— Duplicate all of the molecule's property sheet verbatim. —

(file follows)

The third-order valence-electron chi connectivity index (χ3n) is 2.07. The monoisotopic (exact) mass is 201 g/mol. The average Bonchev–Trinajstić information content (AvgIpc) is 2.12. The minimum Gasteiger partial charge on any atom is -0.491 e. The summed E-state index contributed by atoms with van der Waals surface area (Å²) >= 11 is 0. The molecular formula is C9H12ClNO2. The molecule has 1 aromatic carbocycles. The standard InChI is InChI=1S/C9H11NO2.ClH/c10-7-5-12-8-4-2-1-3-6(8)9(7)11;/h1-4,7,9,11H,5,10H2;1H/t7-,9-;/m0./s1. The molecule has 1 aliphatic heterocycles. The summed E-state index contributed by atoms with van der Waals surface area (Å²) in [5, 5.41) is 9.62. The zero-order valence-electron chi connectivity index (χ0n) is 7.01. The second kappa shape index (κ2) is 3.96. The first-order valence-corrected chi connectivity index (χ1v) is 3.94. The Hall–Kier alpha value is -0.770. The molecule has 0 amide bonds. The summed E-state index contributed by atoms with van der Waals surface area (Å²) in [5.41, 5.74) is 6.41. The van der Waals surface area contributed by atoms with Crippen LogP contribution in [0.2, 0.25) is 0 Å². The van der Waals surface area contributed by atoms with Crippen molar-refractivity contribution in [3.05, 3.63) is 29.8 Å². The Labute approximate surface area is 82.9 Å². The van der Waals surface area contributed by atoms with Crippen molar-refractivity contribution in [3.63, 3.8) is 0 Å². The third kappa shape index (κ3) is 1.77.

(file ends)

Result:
The third-order valence-electron chi connectivity index (χ3n) is 2.07. The monoisotopic (exact) mass is 201 g/mol. The average Bonchev–Trinajstić information content (AvgIpc) is 2.12. The minimum Gasteiger partial charge on any atom is -0.491 e. The summed E-state index contributed by atoms with van der Waals surface area (Å²) >= 11 is 0. The molecular formula is C9H12ClNO2. The molecule has 1 aromatic carbocycles. The standard InChI is InChI=1S/C9H11NO2.ClH/c10-7-5-12-8-4-2-1-3-6(8)9(7)11;/h1-4,7,9,11H,5,10H2;1H/t7-,9-;/m0./s1. The molecule has 1 aliphatic heterocycles. The summed E-state index contributed by atoms with van der Waals surface area (Å²) in [5, 5.41) is 9.62. The zero-order valence-electron chi connectivity index (χ0n) is 7.01. The second kappa shape index (κ2) is 3.96. The first-order valence-corrected chi connectivity index (χ1v) is 3.94. The Hall–Kier alpha value is -0.770. The molecule has 0 amide bonds. The summed E-state index contributed by atoms with van der Waals surface area (Å²) in [5.41, 5.74) is 6.41. The van der Waals surface area contributed by atoms with Crippen LogP contribution in [0.2, 0.25) is 0 Å². The van der Waals surface area contributed by atoms with Crippen molar-refractivity contribution in [3.05, 3.63) is 29.8 Å². The Labute approximate surface area is 82.9 Å². The van der Waals surface area contributed by atoms with Crippen molar-refractivity contribution in [3.63, 3.8) is 0 Å². The third kappa shape index (κ3) is 1.77.